Law changes bring Aravalli conservation to the fore
Gurugram The issue of legal protection, or a lack thereof, for the Aravalli hills of south Haryana, came to the fore in 2019, spurred by legislative amendments to the colonial-era Punjab Land Preservation Act (1900). Approved by the Haryana cabinet in February, the amendments would have removed 60,000 acres of Aravalli land in the National Capital Region (NCR) from the legal definition of ‘forest’, opening them up to real estate and commercial interests.
Towards the end of the year, on November 19, the Union environment ministry submitted a report to the National Green Tribunal (NGT), recommending a 47 per cent reduction in Haryana’s Natural Conservation (NCZs), which were formulated in 2005 as part of the NCR Planning Board’s (NCRPB) Regional Plan 2021. From an original area of 122,113.30 hectares, only 64,384.66 hectares were recommended for retention in the conservation zone.
A former senior official of the state forest department, who requested anonymity, said, “The proposed reduction in NCZ, in conjunction with amendments to the PLPA, will ensure that barely any legal forest cover will be left in south Haryana. By default, the land will become open for purposes other than forestry or conservation, and Delhi-NCR will lose a major ecological buffer. We know that air and water quality will be affected, but the larger adverse consequences are unpredictable. This year, we got a glimpse of the eventual fate of the Aravallis.”
Amendments to the Punjab Land Preservation Act
The PLPA, as its name suggests, was implemented in 1900, to preserve land in undivided Punjab. The act did this by curbing certain activities, such as felling of trees for timber, quarrying for rocks, agriculture, herding and other pastoral preoccupations, on land notified under the PLPA. “Any human intervention which could alter the structural complexity of the ecosystem was prohibited, as it could lead to soil erosion, affect the availability of subsurface water, alter the landscape, lead to biodiversity loss and other unpredictable consequences,” said Pia Sethi, a senior fellow at The Energy Research Institute, Delhi.
In the last century, India has enacted two major laws to safeguard its forests — the Indian Forest Act (IFA), 1927, followed by the Forest Conservation Act (FCA), 1980. Environmentalists believe that in an ideal world, the entire Aravallis in Haryana should fall within the ambit of these laws. “However, this could not be done as large parts of the Aravalli lands have traditionally been owned by village panchayats. To be notified as protected or reserve forests, the land cannot be owned by anyone. This is one of the main reasons why Haryana’s Aravallis, whether notified under the PLPA or not, are not protected under any strong, central laws,” the former forest department official explained.
In the absence of notification under the IFA (and attendant protection under the FCA), lawyers and environmentalists have spent decades convincing the Supreme Court that PLPA-notified lands are just as ecologically sensitive, even if their ownership histories do not align with the criteria required by ‘protected’ or ‘reserved’ forests. The court has been in alignment with this interpretation as in multiple instances, including 2018’s seminal judgment in the Kant Enclave matter, the SC has been unequivocal in its understanding of the relation between the FCA and the PLPA.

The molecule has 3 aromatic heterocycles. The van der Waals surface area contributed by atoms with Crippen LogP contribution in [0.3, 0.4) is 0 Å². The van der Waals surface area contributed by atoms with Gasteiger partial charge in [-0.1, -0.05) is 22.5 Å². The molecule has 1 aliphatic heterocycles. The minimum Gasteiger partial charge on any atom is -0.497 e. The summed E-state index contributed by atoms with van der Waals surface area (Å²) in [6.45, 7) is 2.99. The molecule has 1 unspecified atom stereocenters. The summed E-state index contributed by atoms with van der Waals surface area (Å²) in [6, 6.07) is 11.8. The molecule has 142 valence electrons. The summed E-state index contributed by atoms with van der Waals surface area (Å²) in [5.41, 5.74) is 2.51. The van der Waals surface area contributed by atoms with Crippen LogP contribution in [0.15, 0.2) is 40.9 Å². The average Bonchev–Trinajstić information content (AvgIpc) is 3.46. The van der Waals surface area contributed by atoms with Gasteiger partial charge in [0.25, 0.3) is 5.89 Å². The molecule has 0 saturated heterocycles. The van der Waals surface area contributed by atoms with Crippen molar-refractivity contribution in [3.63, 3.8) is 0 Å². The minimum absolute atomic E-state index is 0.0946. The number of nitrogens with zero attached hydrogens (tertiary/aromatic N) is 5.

On February 20, the PLPA amendment draft bill was notified and made public. Despite opposition from experts and the civil society, the Haryana cabinet on February 27 passed the PLPA amendment bill. In the ensuing days, the Congress and Jan Janayak Party made their objections to the amendments, public. On March 1, the Supreme Court stayed the amendment, terming it “obnoxious and contemptuous”.
By August, however, the PLPA amendment bill had reportedly received the Haryana governor’s assent. However, the government is yet to notify the amended act and enforce it. “Publicly, the amended act is in limbo. It has not yet been notified by the state, in keeping with the SC’s orders, but it has received the governor’s assent. It has not been withdrawn either,” said Sarvadaman Oberoi, a city-based activist. He called for clarity on the current status of the PLPA.
Proposed reduction in Natural Conservation Zones (NCZs)
In 2005, the NCRPB notified its Regional Plan 2021 for Delhi-NCR, under which 122,113.30 hectares of ecologically sensitive land in south Haryana (across nine districts, including Gurugram and Faridabad) were slotted for conservation as Natural Conservation Zones (NCZs). “The major natural features, identified as environmentally sensitive areas, are the extension of Aravalli ridge in Rajasthan, Haryana and NCT-Delhi; forest areas; rivers and tributaries... major lakes and water bodies such as Badkhal lake, Suraj Kund and Damdama in Haryana sub-region...,” according to the document concerned on the NCRPB website.
In 2014, at the behest of Haryana, the NCRPB agreed to allow NCR states to conduct a ground-truthing exercise, to determine whether or not these areas indeed required protection. “The NCZ’s main instrument of conservation was to restrict construction and development activities to just 0.5 per cent of the NCZ area,” said Vaishali Rana Chandra, a city-based environmentalist.
At present, experts say, by reducing the quantum of NCZs by 47 per cent, thousands of hectares of Aravallis will be open to real estate interests.
“This will result in adverse consequences for air quality and groundwater recharge in Gurugram, Faridabad and Delhi,” Oberoi said. He drew attention to previous Supreme Court orders, such as the one from 2004, in the MC Mehta case, which call for the protection of the Aravallis “at any cost”.
The NGT has constituted a new committee to determine the extent of NCZ areas. A new report in the matter is expected to be filed by March 2020.